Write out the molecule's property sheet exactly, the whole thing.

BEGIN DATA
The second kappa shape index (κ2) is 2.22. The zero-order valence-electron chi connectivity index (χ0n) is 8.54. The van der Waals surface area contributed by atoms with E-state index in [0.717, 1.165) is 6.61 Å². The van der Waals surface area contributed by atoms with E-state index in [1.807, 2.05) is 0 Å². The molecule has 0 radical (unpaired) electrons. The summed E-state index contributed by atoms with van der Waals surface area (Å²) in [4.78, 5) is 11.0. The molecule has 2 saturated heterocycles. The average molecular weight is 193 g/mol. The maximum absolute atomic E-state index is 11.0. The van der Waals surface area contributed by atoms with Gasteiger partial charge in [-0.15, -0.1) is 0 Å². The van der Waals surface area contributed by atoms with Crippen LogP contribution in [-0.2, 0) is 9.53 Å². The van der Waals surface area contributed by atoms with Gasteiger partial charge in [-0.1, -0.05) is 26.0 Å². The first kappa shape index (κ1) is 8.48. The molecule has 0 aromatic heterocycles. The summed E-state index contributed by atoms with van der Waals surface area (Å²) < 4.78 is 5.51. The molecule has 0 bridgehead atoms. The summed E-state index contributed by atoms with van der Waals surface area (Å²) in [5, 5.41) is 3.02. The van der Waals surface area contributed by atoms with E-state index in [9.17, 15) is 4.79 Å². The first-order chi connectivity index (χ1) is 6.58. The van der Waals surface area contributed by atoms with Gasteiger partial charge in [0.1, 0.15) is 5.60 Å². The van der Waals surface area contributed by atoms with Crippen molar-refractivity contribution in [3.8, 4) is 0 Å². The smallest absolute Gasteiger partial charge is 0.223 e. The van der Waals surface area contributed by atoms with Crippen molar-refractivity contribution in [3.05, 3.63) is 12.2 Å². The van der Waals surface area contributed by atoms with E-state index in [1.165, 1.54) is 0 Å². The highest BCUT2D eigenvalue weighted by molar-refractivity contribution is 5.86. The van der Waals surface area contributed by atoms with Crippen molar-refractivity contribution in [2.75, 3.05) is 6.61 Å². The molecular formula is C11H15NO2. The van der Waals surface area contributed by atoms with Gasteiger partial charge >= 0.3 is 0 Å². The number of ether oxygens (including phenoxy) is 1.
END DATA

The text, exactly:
The second kappa shape index (κ2) is 2.22. The zero-order valence-electron chi connectivity index (χ0n) is 8.54. The van der Waals surface area contributed by atoms with E-state index in [0.717, 1.165) is 6.61 Å². The van der Waals surface area contributed by atoms with E-state index in [1.807, 2.05) is 0 Å². The molecule has 0 radical (unpaired) electrons. The summed E-state index contributed by atoms with van der Waals surface area (Å²) in [4.78, 5) is 11.0. The molecule has 2 saturated heterocycles. The average molecular weight is 193 g/mol. The maximum absolute atomic E-state index is 11.0. The van der Waals surface area contributed by atoms with Gasteiger partial charge in [-0.15, -0.1) is 0 Å². The van der Waals surface area contributed by atoms with Crippen LogP contribution in [-0.2, 0) is 9.53 Å². The van der Waals surface area contributed by atoms with Gasteiger partial charge in [-0.1, -0.05) is 26.0 Å². The first kappa shape index (κ1) is 8.48. The molecule has 0 aromatic heterocycles. The summed E-state index contributed by atoms with van der Waals surface area (Å²) < 4.78 is 5.51. The molecule has 0 bridgehead atoms. The summed E-state index contributed by atoms with van der Waals surface area (Å²) in [5, 5.41) is 3.02. The van der Waals surface area contributed by atoms with E-state index in [9.17, 15) is 4.79 Å². The first-order chi connectivity index (χ1) is 6.58. The van der Waals surface area contributed by atoms with Gasteiger partial charge in [0.1, 0.15) is 5.60 Å². The van der Waals surface area contributed by atoms with Crippen molar-refractivity contribution in [3.8, 4) is 0 Å². The smallest absolute Gasteiger partial charge is 0.223 e. The van der Waals surface area contributed by atoms with Crippen molar-refractivity contribution in [3.05, 3.63) is 12.2 Å². The van der Waals surface area contributed by atoms with E-state index in [1.165, 1.54) is 0 Å². The highest BCUT2D eigenvalue weighted by molar-refractivity contribution is 5.86. The van der Waals surface area contributed by atoms with Crippen molar-refractivity contribution in [2.75, 3.05) is 6.61 Å². The molecular formula is C11H15NO2. The van der Waals surface area contributed by atoms with Gasteiger partial charge >= 0.3 is 0 Å². The number of ether oxygens (including phenoxy) is 1.